Counselling, Madness, Psychosis, Psychotherapy, Reflective Practice, The Inner World, The unconscious, Ways of Being

Power proves the Man

SolonThe quote is from one Solon who lived in Athens in 638 B.C. I know little more than that about him.  The comment was posted on Twitter and caught my attention – as Tweets do occasionally. I began to play with the idea of power in a counselling relationship. As a counsellor i can hide behind my therapeutic anonymity to some extent. This is particularly true in psychoanalytic work with its emphasis on the therapist as a blank screen onto which the patent may project whatever they choose. (Although I find it hard at times to be this anonymous .”I” keep on breaking through! Fortunately my patients don’t seem to mind.) This anonymity is a kind of power. My silence or interpretation or comment carries a lot of weight .Far more than a casual conversation in the pub.  As I have discovered to my cost ,my words can make or break the therapeutic alliance. Which is one reason why good therapists try to say few words and allow the patient to do the talking. It’s their session, after all.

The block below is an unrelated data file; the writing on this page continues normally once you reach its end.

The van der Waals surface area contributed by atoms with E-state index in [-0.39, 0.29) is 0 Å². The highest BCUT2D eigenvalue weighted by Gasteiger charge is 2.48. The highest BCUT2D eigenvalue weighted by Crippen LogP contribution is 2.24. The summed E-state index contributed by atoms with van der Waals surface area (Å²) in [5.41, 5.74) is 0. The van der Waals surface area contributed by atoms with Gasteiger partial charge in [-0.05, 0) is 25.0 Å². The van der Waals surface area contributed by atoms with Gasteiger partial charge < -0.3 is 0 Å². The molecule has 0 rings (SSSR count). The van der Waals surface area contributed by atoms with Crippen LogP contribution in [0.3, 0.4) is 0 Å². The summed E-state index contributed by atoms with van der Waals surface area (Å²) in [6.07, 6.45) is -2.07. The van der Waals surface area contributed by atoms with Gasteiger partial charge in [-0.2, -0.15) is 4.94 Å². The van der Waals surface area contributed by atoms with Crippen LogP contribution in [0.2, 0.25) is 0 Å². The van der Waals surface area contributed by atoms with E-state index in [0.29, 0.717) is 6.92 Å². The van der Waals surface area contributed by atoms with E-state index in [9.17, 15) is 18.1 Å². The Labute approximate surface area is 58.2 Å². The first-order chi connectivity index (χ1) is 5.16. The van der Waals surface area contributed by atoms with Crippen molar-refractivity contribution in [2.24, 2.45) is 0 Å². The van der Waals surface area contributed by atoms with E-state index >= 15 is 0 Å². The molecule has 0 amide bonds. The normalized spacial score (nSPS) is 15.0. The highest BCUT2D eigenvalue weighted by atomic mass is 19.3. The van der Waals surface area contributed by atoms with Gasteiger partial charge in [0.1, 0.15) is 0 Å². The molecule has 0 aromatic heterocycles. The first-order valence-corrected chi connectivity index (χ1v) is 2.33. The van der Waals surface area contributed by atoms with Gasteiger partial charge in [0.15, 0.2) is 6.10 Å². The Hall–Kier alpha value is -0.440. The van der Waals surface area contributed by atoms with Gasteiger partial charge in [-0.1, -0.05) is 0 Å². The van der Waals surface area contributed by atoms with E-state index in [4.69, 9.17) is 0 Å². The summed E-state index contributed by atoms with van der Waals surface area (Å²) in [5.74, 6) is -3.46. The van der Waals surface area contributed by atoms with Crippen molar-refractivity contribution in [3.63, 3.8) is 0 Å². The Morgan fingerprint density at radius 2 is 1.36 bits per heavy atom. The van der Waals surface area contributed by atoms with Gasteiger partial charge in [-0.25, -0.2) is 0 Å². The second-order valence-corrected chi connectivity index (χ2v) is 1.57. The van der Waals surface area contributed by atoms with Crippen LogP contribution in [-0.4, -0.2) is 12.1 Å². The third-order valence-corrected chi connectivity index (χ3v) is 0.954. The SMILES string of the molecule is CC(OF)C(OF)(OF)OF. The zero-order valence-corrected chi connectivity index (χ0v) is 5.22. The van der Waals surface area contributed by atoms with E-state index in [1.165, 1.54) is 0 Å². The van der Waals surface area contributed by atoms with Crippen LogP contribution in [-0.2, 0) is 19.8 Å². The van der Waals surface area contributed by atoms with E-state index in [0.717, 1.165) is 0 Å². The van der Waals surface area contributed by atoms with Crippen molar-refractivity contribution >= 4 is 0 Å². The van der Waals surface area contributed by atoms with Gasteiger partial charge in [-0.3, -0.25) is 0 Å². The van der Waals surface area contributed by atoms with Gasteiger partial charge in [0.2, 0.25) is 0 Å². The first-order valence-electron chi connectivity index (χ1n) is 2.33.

To take up this stance comes at some cost, particularly if one is being attacked.I have ended sessions feeling as though I have been in the ring with Mike Tyson. Yet to defend myself would have been to rob my patient of a valuable experience. To be able to be hateful and do it safely. I still remember a dream when I was in analysis. I put my analyst in the electric chair, fitted the cap etc and pulled the switch to kill her. I did it dispassionately. It was nothing personal! We spent some time talking about my envy of her and my hatred of her. Painful but very helpful for me to be hateful without having to make reparation. To allow ourselves to be hated requires a certain kind of power. There has to be a good enough sense of who we are to allow us to survive the attack. (I wear an artificial eye and have done for many years. I remember on a ward one very angry patient calling me “a fucking cyclops” because we had interrupted her attempting to have sex with another patient. That comment hurt. It was meant to. But my task was to hold her anger and survive the attack without retaliating.To have retaliated would have been to misuse my power as a nurse.

So, power proves the man. I agree with Solon. But like any proving, it can cost us dear.

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